Libya’s General National Congress (GNC) has approved the appointment of Colonel Abdusalam Jad Allah al-Salheen al-Obaidi as the country’s new chief of staff amid worsening security across the country.

Al-Obaidi, a veteran of the Libyan revolution to topple the Gaddafi regime replaces Major General Yousef Mangoush, who resigned in early June after clashes in the eastern city of Benghazi left scores dead, according to the local Libya Herald.

Mangoush had previously served as a colonel under Gaddafi and retired just before the February 2011 revolution. He was appointed by the interim government, the National Transitional Council (NTC) in 2012.

However, he was widely criticised for failing to make quick progress on bringing a semblance of security to the country, a challenge the Al-Obaidi will also face. Al-Obaidi will not be helped by the government’s inability to reestablish the national army. From the outset of the Libyan conflict, much of the army, particularly in the east, defected immediately, while other officers and troops sat out the conflict.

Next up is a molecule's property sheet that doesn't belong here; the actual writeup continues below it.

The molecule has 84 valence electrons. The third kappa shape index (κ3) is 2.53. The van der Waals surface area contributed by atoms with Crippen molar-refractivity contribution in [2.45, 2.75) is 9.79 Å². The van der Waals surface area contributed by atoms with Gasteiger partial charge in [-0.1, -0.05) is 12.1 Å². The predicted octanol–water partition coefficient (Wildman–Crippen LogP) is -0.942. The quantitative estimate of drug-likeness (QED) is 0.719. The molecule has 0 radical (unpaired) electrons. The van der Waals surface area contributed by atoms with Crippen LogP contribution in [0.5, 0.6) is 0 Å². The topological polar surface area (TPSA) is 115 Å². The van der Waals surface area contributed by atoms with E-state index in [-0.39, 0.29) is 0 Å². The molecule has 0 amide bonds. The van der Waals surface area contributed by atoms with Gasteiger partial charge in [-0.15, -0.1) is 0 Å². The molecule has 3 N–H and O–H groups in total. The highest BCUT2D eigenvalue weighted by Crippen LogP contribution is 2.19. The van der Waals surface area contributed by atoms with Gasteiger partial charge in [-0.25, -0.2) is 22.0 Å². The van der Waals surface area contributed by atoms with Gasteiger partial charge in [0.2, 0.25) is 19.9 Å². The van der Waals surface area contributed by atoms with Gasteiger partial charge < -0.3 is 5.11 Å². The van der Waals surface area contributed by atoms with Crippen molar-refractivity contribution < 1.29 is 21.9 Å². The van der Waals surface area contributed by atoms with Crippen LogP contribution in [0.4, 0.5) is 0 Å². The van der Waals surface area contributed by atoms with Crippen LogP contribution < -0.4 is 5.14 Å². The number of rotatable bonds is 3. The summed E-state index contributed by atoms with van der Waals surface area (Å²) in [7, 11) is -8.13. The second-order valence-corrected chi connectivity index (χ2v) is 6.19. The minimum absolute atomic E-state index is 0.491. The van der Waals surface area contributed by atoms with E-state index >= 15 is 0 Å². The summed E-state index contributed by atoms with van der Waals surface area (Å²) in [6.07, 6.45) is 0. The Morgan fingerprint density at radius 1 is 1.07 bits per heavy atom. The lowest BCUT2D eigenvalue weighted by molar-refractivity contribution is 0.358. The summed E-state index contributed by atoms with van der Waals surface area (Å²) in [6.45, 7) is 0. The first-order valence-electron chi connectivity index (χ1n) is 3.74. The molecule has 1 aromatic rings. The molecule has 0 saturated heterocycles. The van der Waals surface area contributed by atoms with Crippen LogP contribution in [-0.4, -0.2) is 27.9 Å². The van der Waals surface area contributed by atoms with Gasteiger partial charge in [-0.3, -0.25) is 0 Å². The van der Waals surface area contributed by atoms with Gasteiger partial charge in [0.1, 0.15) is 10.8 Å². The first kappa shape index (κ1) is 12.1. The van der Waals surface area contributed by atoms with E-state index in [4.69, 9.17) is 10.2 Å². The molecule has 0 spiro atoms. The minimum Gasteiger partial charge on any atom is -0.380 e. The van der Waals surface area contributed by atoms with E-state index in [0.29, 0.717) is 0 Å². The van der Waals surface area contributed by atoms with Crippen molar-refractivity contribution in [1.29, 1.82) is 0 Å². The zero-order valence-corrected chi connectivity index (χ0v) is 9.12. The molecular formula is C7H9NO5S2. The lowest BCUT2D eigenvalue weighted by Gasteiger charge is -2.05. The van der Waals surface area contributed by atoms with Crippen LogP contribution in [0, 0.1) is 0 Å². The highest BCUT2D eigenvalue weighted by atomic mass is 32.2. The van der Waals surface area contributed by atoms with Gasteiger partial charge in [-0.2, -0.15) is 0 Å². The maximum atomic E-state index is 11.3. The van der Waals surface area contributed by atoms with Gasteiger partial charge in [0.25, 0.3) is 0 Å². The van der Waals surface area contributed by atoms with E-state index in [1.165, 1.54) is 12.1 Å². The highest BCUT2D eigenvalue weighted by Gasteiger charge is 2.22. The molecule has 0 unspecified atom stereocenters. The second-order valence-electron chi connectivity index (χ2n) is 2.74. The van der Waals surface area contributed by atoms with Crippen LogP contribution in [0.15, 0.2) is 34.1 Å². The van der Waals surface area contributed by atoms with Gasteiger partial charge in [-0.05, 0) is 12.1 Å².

In the absence of the army, Libya’s security has been left to the various regional and tribal militias, along with military councils with no central command.

In early July, the government repealed a resolution to set up a National Guard, which would support the Libyan army and police. A new law is being planned by the GNC.

Prime Minister Ali Zeidan who is currently acting defence minister has also appointed Staff Brigadier Rasheed Mohammed Saleh al-Sabri as head of the Petroleum Facilities Guard (PFG), which is tasked with protecting the country’s critical oil and gas assets.

Libya’s oil production, refining and exports have all faced significant disruptions due to protests and security incidents at the facilities. For example, production at the 350,000 barrel-a-day Sharara oil field was shut down in early July by armed protesters, who opposed the appointment of the PFG to protect the facility.